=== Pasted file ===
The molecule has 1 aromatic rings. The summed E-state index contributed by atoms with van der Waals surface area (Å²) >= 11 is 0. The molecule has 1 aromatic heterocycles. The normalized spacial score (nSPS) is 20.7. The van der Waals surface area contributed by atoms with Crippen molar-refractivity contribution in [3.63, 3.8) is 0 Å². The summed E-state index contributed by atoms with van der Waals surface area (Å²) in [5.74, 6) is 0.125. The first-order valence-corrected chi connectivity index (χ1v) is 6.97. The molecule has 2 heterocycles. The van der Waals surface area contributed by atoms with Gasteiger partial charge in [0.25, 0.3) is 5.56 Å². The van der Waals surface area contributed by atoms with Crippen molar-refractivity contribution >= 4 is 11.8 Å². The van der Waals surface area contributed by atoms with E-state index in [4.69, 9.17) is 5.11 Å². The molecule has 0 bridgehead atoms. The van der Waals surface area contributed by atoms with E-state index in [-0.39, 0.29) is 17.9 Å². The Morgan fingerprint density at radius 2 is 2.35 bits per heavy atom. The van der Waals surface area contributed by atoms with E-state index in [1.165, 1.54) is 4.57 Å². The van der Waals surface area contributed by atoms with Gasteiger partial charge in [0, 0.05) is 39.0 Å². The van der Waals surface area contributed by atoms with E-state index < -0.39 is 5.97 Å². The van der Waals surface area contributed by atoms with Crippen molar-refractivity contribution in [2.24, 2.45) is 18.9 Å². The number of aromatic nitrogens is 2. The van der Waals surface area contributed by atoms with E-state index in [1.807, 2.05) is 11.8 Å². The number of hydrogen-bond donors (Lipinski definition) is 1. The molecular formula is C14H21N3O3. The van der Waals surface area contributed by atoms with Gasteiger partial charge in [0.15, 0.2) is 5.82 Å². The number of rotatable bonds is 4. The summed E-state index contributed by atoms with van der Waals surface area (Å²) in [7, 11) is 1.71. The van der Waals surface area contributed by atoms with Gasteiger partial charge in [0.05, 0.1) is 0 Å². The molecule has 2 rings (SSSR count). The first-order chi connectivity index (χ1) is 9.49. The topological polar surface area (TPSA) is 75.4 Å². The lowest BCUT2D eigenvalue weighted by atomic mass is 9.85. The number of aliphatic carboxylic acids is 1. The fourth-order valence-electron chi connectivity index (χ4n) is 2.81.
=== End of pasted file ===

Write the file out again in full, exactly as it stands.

The molecule has 1 aromatic rings. The summed E-state index contributed by atoms with van der Waals surface area (Å²) >= 11 is 0. The molecule has 1 aromatic heterocycles. The normalized spacial score (nSPS) is 20.7. The van der Waals surface area contributed by atoms with Crippen molar-refractivity contribution in [3.63, 3.8) is 0 Å². The summed E-state index contributed by atoms with van der Waals surface area (Å²) in [5.74, 6) is 0.125. The first-order valence-corrected chi connectivity index (χ1v) is 6.97. The molecule has 2 heterocycles. The van der Waals surface area contributed by atoms with Gasteiger partial charge in [0.25, 0.3) is 5.56 Å². The van der Waals surface area contributed by atoms with Crippen molar-refractivity contribution >= 4 is 11.8 Å². The van der Waals surface area contributed by atoms with E-state index in [4.69, 9.17) is 5.11 Å². The molecule has 0 bridgehead atoms. The van der Waals surface area contributed by atoms with E-state index in [-0.39, 0.29) is 17.9 Å². The Morgan fingerprint density at radius 2 is 2.35 bits per heavy atom. The van der Waals surface area contributed by atoms with E-state index in [1.165, 1.54) is 4.57 Å². The van der Waals surface area contributed by atoms with Gasteiger partial charge in [0, 0.05) is 39.0 Å². The van der Waals surface area contributed by atoms with E-state index < -0.39 is 5.97 Å². The van der Waals surface area contributed by atoms with Crippen molar-refractivity contribution in [2.24, 2.45) is 18.9 Å². The number of aromatic nitrogens is 2. The van der Waals surface area contributed by atoms with E-state index in [1.807, 2.05) is 11.8 Å². The number of hydrogen-bond donors (Lipinski definition) is 1. The molecular formula is C14H21N3O3. The van der Waals surface area contributed by atoms with Gasteiger partial charge in [0.15, 0.2) is 5.82 Å². The number of rotatable bonds is 4. The summed E-state index contributed by atoms with van der Waals surface area (Å²) in [7, 11) is 1.71. The van der Waals surface area contributed by atoms with Gasteiger partial charge in [0.05, 0.1) is 0 Å². The molecule has 2 rings (SSSR count). The first-order chi connectivity index (χ1) is 9.49. The topological polar surface area (TPSA) is 75.4 Å². The lowest BCUT2D eigenvalue weighted by atomic mass is 9.85. The number of aliphatic carboxylic acids is 1. The fourth-order valence-electron chi connectivity index (χ4n) is 2.81.